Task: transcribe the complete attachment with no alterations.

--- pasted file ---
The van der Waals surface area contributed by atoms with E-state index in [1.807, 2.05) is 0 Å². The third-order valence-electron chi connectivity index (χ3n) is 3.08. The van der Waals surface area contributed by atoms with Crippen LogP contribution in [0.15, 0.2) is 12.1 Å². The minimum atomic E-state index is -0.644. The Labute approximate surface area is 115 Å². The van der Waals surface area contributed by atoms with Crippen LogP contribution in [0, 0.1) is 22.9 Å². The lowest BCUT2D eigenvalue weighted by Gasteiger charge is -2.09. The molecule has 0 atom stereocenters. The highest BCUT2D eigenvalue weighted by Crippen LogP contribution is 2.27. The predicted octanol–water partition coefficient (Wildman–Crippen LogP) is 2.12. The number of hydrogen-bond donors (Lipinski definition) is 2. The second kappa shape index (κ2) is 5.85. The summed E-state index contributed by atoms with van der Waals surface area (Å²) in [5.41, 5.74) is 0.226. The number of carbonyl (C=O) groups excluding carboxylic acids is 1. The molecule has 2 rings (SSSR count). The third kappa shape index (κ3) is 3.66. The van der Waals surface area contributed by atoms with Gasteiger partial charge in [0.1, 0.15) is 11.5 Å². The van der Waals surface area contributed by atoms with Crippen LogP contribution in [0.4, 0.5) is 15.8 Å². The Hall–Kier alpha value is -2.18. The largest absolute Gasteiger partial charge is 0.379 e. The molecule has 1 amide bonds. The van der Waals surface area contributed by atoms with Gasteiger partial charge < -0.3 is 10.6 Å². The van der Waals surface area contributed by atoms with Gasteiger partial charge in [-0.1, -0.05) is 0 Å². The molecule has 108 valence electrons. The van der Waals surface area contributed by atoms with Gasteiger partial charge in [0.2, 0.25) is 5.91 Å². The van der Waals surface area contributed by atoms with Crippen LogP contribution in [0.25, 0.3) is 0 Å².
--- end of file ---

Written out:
The van der Waals surface area contributed by atoms with E-state index in [1.807, 2.05) is 0 Å². The third-order valence-electron chi connectivity index (χ3n) is 3.08. The van der Waals surface area contributed by atoms with Crippen LogP contribution in [0.15, 0.2) is 12.1 Å². The minimum atomic E-state index is -0.644. The Labute approximate surface area is 115 Å². The van der Waals surface area contributed by atoms with Crippen LogP contribution in [0, 0.1) is 22.9 Å². The lowest BCUT2D eigenvalue weighted by Gasteiger charge is -2.09. The molecule has 0 atom stereocenters. The highest BCUT2D eigenvalue weighted by Crippen LogP contribution is 2.27. The predicted octanol–water partition coefficient (Wildman–Crippen LogP) is 2.12. The number of hydrogen-bond donors (Lipinski definition) is 2. The second kappa shape index (κ2) is 5.85. The summed E-state index contributed by atoms with van der Waals surface area (Å²) in [5.41, 5.74) is 0.226. The number of carbonyl (C=O) groups excluding carboxylic acids is 1. The molecule has 2 rings (SSSR count). The third kappa shape index (κ3) is 3.66. The van der Waals surface area contributed by atoms with Gasteiger partial charge in [0.1, 0.15) is 11.5 Å². The van der Waals surface area contributed by atoms with Crippen LogP contribution in [0.4, 0.5) is 15.8 Å². The Hall–Kier alpha value is -2.18. The largest absolute Gasteiger partial charge is 0.379 e. The molecule has 1 amide bonds. The van der Waals surface area contributed by atoms with Gasteiger partial charge < -0.3 is 10.6 Å². The van der Waals surface area contributed by atoms with Gasteiger partial charge in [-0.1, -0.05) is 0 Å². The molecule has 108 valence electrons. The van der Waals surface area contributed by atoms with Gasteiger partial charge in [0.2, 0.25) is 5.91 Å². The van der Waals surface area contributed by atoms with Crippen LogP contribution in [0.25, 0.3) is 0 Å².